• of human life. It was preceded by a picture-thinking, which was
    • human life, but it is the creator of all the early stages in
    • evaluating that period of time in which human evolution
    • purity, if we have absorbed in a full human way its coldness
    • course of human thinking. The ascent to this conscious
    • understanding of the forming of plants, he demanded the
    • to life. Abstract thinking makes the cognizing man a mere
    • in Spengler. As a modern man he has lived himself into this
    • man do in life with this thinking? But this points us to the
    • tragedy in the life of modern man. He has raised himself to the
    • fact for many persons, but which they have never noticed. The
    • Maximum number of matches per file exceeded.
  • Title: Oswald Spengler: Article III: Spengler's Physiognomic View of History
    Matching lines:
    • Healing of the Social Organism, GA198 in 1920, published in German as,
    • Spirit, GA214 in 1922, published in German as, Das Geheimnis der Trinitat.
    • Goetheanum,' 1921-1925, published in German as, Der Goetheanumgedanke
    • in mankind from the beginning of earth existence until
    • in the next culture and in this blossoming leads humanity
    • only progress to ever higher stages. Many a later thing appears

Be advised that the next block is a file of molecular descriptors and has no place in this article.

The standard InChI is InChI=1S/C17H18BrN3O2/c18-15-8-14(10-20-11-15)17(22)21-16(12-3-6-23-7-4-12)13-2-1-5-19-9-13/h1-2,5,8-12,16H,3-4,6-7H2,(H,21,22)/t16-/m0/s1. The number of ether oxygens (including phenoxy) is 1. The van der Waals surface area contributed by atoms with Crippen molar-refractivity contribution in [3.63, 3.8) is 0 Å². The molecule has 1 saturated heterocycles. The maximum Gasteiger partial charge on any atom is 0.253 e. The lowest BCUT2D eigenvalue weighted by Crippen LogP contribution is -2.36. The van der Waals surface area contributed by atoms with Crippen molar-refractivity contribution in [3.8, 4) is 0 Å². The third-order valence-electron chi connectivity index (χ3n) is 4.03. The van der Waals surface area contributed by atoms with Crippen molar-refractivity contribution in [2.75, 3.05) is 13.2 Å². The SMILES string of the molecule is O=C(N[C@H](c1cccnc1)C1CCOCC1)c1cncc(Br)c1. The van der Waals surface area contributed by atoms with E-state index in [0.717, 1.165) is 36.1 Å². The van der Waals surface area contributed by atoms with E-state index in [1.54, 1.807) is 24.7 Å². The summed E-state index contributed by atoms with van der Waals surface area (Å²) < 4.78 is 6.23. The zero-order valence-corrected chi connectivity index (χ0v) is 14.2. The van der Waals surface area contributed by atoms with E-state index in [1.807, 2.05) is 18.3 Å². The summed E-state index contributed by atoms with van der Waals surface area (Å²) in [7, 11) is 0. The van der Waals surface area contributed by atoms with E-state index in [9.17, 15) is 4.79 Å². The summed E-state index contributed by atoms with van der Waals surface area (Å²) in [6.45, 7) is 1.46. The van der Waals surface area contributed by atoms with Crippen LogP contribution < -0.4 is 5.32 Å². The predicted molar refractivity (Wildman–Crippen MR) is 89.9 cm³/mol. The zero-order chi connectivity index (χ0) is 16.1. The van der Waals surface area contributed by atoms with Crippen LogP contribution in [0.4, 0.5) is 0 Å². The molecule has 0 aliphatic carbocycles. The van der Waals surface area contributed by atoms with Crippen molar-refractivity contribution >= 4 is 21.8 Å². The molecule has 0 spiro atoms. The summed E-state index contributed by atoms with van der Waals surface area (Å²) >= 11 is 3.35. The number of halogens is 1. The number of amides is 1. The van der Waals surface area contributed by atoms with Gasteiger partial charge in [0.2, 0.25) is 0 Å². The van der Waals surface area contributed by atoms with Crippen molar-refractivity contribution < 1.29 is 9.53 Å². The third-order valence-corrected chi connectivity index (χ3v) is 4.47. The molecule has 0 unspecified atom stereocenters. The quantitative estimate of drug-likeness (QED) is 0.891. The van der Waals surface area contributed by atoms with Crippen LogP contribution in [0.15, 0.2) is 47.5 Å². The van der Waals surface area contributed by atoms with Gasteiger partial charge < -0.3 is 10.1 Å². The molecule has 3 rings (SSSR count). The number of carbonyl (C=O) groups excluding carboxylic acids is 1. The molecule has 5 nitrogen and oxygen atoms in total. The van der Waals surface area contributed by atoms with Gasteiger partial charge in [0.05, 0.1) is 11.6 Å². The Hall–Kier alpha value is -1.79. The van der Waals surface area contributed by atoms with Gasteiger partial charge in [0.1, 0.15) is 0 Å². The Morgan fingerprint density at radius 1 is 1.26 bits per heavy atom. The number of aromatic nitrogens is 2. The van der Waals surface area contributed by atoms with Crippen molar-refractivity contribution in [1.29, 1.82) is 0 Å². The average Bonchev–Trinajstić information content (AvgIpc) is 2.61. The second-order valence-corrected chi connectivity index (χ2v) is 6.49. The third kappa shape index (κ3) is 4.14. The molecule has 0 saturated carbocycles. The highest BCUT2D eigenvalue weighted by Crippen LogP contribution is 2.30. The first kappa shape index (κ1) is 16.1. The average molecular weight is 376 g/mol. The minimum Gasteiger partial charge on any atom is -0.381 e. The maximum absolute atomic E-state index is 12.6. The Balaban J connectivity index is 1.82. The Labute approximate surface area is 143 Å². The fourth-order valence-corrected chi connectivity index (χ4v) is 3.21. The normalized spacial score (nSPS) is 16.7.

• necessary because they lead humanity through experiences
    • Hegel's idea, that history manifests humanity's progress in the
    • which pierces the multiplicity of human history, you need
    • blood, human knowledge expanded over the past and
    • or superfluous.” A man must speak this way when he
    • looks honestly at historical evolution. Such a man can go no
    • one tries to win as many souls as possible.
    • humanity enters the stage of the Magian religions. Man on earth
    • should live in all souls. The human ego is not yet placed
    • world-being. This thinks in man, acts through man. This
    • streams into the Greek and Roman World and takes on its forms.
    • forms of the Greek and Roman World. “Actually,
    • was he at times a Manichaean, but he remained so even as a
    • Manichaeanism nor his relation to Persian theologians, but his
  • Title: Oswald Spengler: Article IV: Spengler's Spirit-Deserted History
    Matching lines:
    • Healing of the Social Organism, GA198 in 1920, published in German as,
    • Spirit, GA214 in 1922, published in German as, Das Geheimnis der Trinitat.
    • Goetheanum,' 1921-1925, published in German as, Der Goetheanumgedanke
    • unconscious, instinctive human relations out of which the
    • primitive conditions links one man to another. He finds the
    • spirit becomes gradually more conscious to man, it appears to
    • inefficacious soul-content of the contemplative man;
    • nothing for the acting man who lives in facts.
    • Spengler's inquiry into the origins of human community
    • of many leaders of great revolutions.”
    • [The German word Stand seems best
    • the form of man and woman, family, people, estate, state,
    • spirit works through men and brings itself to manifestation in
    • truth, in weaving thoughts as the basis for every human
    • humanity, in all significant Cultures and Civilizations,
    • has reached the point where man, as man, frees himself from
    • aging Spengler sees as history. Man is about to develop, out of
    • I tried to characterize man within this world-historic moment
    • Spengler there is no longer any deed-impulse for man when he
    • and priesthood, money and mind, craftsman and wage-earner, as
    • Maximum number of matches per file exceeded.